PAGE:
These dioramas are amazing, if a little morbid, and the story behind them is even more interesting. Shared by Co.Design:
This is a fake crime scene used to train criminologists on how to examine evidence and form theories about homicides. But it’s not written in a textbook or even presented in pictures. Each painstaking detail has been captured in a miniature diorama. These models, called the Nutshells of Unexplained Death, were made during the 1940s and ’50s by Frances Glessner Lee, an heiress who was fascinated by forensics and had a talent for miniatures. Nineteen dioramas, each of which shows a different crime scene based on real cases, will be on display for the first time collectively in an exhibition called Frances Glessner Lee: Murder Is Her Hobby at the Renwick Gallery in Washington, D.C., starting October 20.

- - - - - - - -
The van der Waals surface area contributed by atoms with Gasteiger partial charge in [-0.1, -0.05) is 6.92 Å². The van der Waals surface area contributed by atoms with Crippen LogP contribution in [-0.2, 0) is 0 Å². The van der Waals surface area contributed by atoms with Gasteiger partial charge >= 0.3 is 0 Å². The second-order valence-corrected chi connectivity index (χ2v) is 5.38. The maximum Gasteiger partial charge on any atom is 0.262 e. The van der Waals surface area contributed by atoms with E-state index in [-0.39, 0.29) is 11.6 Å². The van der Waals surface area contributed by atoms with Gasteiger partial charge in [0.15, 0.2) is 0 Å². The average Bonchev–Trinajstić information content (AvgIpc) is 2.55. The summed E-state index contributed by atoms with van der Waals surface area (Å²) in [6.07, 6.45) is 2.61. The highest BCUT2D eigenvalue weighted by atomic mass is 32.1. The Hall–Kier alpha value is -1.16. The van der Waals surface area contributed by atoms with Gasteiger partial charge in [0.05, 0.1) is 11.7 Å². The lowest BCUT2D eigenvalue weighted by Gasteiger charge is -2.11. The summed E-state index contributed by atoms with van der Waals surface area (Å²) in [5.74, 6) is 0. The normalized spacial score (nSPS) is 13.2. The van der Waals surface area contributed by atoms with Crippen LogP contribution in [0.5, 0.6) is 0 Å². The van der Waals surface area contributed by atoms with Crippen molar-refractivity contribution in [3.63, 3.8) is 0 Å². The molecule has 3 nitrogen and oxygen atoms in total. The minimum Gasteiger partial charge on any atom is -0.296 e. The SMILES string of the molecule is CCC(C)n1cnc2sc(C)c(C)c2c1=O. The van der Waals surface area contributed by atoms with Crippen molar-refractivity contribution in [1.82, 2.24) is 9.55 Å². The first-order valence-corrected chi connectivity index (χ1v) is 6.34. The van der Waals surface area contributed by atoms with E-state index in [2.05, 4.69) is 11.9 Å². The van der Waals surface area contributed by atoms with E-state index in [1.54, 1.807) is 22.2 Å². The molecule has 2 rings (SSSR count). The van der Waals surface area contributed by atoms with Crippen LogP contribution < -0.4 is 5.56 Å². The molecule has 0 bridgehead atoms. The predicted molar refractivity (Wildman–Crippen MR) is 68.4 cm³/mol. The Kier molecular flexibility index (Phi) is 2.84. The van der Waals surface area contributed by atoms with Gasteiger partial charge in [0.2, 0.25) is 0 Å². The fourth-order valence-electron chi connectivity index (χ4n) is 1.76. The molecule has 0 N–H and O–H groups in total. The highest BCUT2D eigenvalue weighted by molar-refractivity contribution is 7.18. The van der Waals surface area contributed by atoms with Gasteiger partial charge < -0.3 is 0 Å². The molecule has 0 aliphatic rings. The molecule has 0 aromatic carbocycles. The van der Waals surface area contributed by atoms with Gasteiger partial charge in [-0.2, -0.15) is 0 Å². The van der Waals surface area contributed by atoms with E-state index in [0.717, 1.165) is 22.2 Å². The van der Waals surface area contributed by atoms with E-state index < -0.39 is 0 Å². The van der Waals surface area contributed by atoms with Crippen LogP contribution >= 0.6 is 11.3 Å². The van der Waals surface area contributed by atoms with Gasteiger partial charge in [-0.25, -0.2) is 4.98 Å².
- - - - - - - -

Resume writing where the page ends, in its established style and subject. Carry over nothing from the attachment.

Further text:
The story of the Nutshells is truly the story of Lee, who became interested in criminology at a young age. As the heir to the Harvester fortune, she was not permitted to study the topic because her parents felt it didn’t befit someone of her station. Instead, she took up needlework and miniature-making, for which she had a talent. But as she got older and her brother and parents passed away, Lee began to put her interest–and her money–to use. In her 50s, she began working with the local police department, which eventually gave her the honorary title of “Captain,” making her the first female police captain in the country. She helped found the first Department of Legal Medicine at Harvard and donated her extensive collection of medical and criminology texts to the university.
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